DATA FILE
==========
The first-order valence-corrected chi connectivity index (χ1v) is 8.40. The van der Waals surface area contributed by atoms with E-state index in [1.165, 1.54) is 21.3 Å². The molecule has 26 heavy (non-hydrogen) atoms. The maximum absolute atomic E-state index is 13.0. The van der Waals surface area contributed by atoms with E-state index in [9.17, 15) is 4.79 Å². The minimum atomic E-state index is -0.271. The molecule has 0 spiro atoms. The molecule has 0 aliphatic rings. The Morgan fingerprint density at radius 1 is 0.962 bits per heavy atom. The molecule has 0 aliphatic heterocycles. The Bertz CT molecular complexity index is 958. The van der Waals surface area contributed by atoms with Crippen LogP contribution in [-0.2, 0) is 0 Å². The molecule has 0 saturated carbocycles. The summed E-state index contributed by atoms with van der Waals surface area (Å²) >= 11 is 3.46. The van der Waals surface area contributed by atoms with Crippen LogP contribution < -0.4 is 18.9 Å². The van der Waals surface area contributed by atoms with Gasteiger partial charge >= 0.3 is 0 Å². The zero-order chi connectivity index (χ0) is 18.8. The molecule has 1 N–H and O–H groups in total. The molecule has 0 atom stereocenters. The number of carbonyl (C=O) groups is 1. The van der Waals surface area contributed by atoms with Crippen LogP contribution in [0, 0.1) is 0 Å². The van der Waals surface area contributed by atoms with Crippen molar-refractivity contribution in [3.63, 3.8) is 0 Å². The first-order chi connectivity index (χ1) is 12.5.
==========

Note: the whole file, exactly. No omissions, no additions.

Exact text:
The first-order valence-corrected chi connectivity index (χ1v) is 8.40. The van der Waals surface area contributed by atoms with E-state index in [1.165, 1.54) is 21.3 Å². The molecule has 26 heavy (non-hydrogen) atoms. The maximum absolute atomic E-state index is 13.0. The van der Waals surface area contributed by atoms with E-state index in [9.17, 15) is 4.79 Å². The minimum atomic E-state index is -0.271. The molecule has 0 spiro atoms. The molecule has 0 aliphatic rings. The Morgan fingerprint density at radius 1 is 0.962 bits per heavy atom. The molecule has 0 aliphatic heterocycles. The Bertz CT molecular complexity index is 958. The van der Waals surface area contributed by atoms with Crippen LogP contribution in [-0.2, 0) is 0 Å². The molecule has 0 saturated carbocycles. The summed E-state index contributed by atoms with van der Waals surface area (Å²) >= 11 is 3.46. The van der Waals surface area contributed by atoms with Crippen LogP contribution < -0.4 is 18.9 Å². The van der Waals surface area contributed by atoms with Gasteiger partial charge >= 0.3 is 0 Å². The zero-order chi connectivity index (χ0) is 18.8. The molecule has 1 N–H and O–H groups in total. The molecule has 0 atom stereocenters. The number of carbonyl (C=O) groups is 1. The van der Waals surface area contributed by atoms with Crippen LogP contribution in [0, 0.1) is 0 Å². The van der Waals surface area contributed by atoms with Crippen molar-refractivity contribution in [3.63, 3.8) is 0 Å². The first-order chi connectivity index (χ1) is 12.5.